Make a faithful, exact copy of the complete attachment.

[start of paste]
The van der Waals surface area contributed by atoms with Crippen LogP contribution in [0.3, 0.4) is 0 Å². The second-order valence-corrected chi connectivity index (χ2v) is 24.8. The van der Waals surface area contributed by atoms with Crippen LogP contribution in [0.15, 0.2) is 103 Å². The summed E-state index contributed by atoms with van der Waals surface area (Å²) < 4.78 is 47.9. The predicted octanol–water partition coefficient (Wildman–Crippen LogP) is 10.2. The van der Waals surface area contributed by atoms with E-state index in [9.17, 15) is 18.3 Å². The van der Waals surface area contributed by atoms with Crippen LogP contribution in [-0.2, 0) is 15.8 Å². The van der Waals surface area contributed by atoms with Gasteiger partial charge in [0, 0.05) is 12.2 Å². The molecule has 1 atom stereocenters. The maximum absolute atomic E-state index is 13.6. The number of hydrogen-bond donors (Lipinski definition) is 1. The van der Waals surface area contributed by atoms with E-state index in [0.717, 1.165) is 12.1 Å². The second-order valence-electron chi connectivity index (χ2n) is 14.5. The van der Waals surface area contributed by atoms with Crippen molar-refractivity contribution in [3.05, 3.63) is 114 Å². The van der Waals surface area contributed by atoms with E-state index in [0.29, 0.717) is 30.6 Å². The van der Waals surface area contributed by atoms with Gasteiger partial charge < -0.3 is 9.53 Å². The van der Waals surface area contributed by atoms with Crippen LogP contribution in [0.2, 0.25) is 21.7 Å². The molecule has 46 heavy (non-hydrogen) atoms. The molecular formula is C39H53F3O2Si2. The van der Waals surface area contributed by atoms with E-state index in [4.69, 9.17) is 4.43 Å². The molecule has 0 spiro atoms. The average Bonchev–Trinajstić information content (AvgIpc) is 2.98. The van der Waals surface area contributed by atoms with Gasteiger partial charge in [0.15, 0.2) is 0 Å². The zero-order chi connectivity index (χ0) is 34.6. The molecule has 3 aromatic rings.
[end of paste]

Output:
The van der Waals surface area contributed by atoms with Crippen LogP contribution in [0.3, 0.4) is 0 Å². The second-order valence-corrected chi connectivity index (χ2v) is 24.8. The van der Waals surface area contributed by atoms with Crippen LogP contribution in [0.15, 0.2) is 103 Å². The summed E-state index contributed by atoms with van der Waals surface area (Å²) < 4.78 is 47.9. The predicted octanol–water partition coefficient (Wildman–Crippen LogP) is 10.2. The van der Waals surface area contributed by atoms with E-state index in [9.17, 15) is 18.3 Å². The van der Waals surface area contributed by atoms with Crippen LogP contribution in [-0.2, 0) is 15.8 Å². The van der Waals surface area contributed by atoms with Gasteiger partial charge in [0, 0.05) is 12.2 Å². The molecule has 1 atom stereocenters. The maximum absolute atomic E-state index is 13.6. The number of hydrogen-bond donors (Lipinski definition) is 1. The van der Waals surface area contributed by atoms with E-state index in [0.717, 1.165) is 12.1 Å². The second-order valence-electron chi connectivity index (χ2n) is 14.5. The van der Waals surface area contributed by atoms with Crippen molar-refractivity contribution in [3.05, 3.63) is 114 Å². The van der Waals surface area contributed by atoms with E-state index in [0.29, 0.717) is 30.6 Å². The van der Waals surface area contributed by atoms with Gasteiger partial charge < -0.3 is 9.53 Å². The van der Waals surface area contributed by atoms with Crippen LogP contribution in [0.2, 0.25) is 21.7 Å². The molecule has 46 heavy (non-hydrogen) atoms. The molecular formula is C39H53F3O2Si2. The van der Waals surface area contributed by atoms with E-state index in [4.69, 9.17) is 4.43 Å². The molecule has 0 spiro atoms. The average Bonchev–Trinajstić information content (AvgIpc) is 2.98. The van der Waals surface area contributed by atoms with Gasteiger partial charge in [0.15, 0.2) is 0 Å². The zero-order chi connectivity index (χ0) is 34.6. The molecule has 3 aromatic rings.